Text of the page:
Your use of cp, on the other hand, just comes across as odd and a bit nutty.

Well, 'CP' certainly did not work as a subtle hint in original comment about what was jarring, that is for sure.

Your explanation does not feel like a very good match to the actual text though - [She earlier had cited 20 cents per month as their profit per customer…TC takes all of these numbers with a grain of salt.] Particularly because 'TC takes all of these numbers' is a peculiar way to phrase what you consider is text 'to clarify that it was his point of view.'

But as already noted, possibly this is the way that TC prefers to refer to himself - though strangely, till now, 'TC' has not been in much evidence at MR in that fashion.

But sure, it is a possible explanation, if not one well supported by previous experience of the writing at this web site.

The problem with this thought experiment is that many who think that Facebook's current practices are bad also believe that using significant amounts of traditional social media is not healthy.

The only ones who might be motivated to go to any lengths to replicate FB while avoiding it would be those groups where enough people in the local network are worried about privacy concerns & value the traditional style of social media enough to recreate it in an inconvenient & weird manner.

And when I ask people, those in their 20s/30s in a major metropolitan area, about the feature that keeps them on FB it's usually the event invite functionality that they say is the most useful.

What's actually happening is that permanent group chats are getting to be a more popular way for friends to interact. Content is being created in these iMessage, WhatsApp, etc. walled gardens where the walls are too high to let anyone else in, especially advertisers.

Content is being created in these iMessage, WhatsApp, etc. walled gardens where the walls are too high to let anyone else in, especially advertisers.

If you are right that people want a wall to keep advertisers out, this is very bad news for Facebook. WhatsApp is basically SMS done a bit better (which is itself the telegram done much better).

So if that is the kind of service people want, it is telcos and phone manufacturers who are in a position to provide it.

The switch to WhatsApp in Malaysia has been precipitated by curbing of press freedoms and government monitoring of social media (with the threat of penalties for sedition-type offences) ...

1) If you want to be Swiftian, 'simple proposal' should be 'modest proposal'.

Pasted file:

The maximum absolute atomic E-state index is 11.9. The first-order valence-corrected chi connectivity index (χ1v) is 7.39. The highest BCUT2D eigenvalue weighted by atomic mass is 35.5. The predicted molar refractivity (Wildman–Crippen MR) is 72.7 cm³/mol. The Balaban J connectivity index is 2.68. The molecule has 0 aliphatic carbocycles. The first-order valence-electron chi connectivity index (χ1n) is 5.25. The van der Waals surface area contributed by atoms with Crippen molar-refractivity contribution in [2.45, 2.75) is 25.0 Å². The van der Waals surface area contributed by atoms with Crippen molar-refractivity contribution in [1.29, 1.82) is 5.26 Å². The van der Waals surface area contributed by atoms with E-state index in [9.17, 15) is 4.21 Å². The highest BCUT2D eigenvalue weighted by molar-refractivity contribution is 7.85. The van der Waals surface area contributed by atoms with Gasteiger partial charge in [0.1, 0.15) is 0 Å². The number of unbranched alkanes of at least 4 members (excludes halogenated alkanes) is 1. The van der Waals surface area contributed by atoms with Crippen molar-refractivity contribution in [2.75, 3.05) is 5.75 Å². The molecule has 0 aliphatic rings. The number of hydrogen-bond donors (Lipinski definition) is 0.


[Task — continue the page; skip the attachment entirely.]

2) if you want to be Swiftian, the modest proposal should in fact be a horrible and unthinkable impossibility designed to make a political point;
3) If you don't want that, then for fuck's sake leave Swift out of it altogether.

You should infer that Facebook has a network effect monopoly.

Agreed. Facebook is a desirable platform mostly because almost everybody over a wide range of demographics is on it. This makes it feasible to have some awareness of what is going on in the lives of high school and college classmates, second cousins, members of your former military unit, your former Boy Scout troop and sports team members, members of a church you used to attend before you moved to a new town, and in general, people with whom you have or had a weak but real relationship, with a high probability of being able to locate most of them. This is possible only because Facebook has a network effect monopoly or something close to it. Particularly in an age where the telephone white pages are no longer a useful way to locate people, Facebook is often the easiest way to get in touch with someone you've lost touch with and don't have time to correspond with regularly by conventional means. The more barriers to membership/entry there are, there weaker the network effect and the less value the resource is. Free is a key part of the business model.

Whatsapp sends information to Facebook. I live in Hong Kong and Whatsapp is used for everything, including business communications. I had a few chats with customers via Whatsapp and fairly soon thereafter received an email from Facebook suggesting them as my friends. I deleted the FB app over a year before that (while maintaining the account). They may not know what we are talking about, but they know who we are talking to, and if they know enough about those people then they can start to make inferences.

'Whatsapp sends information to Facebook.'

Well, only according to the rules, if this recent settlement is any guide (valid in the EU, terms may vary in your location).

'People have a right to have their personal data kept safe, only used in ways that are properly explained to them, and for certain uses of their data, to which they expressly consent. This is a requirement of the Data Protection Act.

My office has just completed an investigation, which commenced in August 2016, into whether WhatsApp could legally share users’ data with Facebook in the manner they were considering. In 2014 Facebook acquired WhatsApp, which offers an instant messaging service for smartphones.

My investigation found:

WhatsApp has not identified a lawful basis of processing for any such sharing of personal data;

WhatsApp has failed to provide adequate fair processing information to users in relation to any such sharing of personal data;

In relation to existing users, such sharing would involve the processing of personal data for a purpose that is incompatible with the purpose for which such data was obtained;

I found that if they had shared the data, they would have been in contravention of the first and second data protection principles of the Data Protection Act.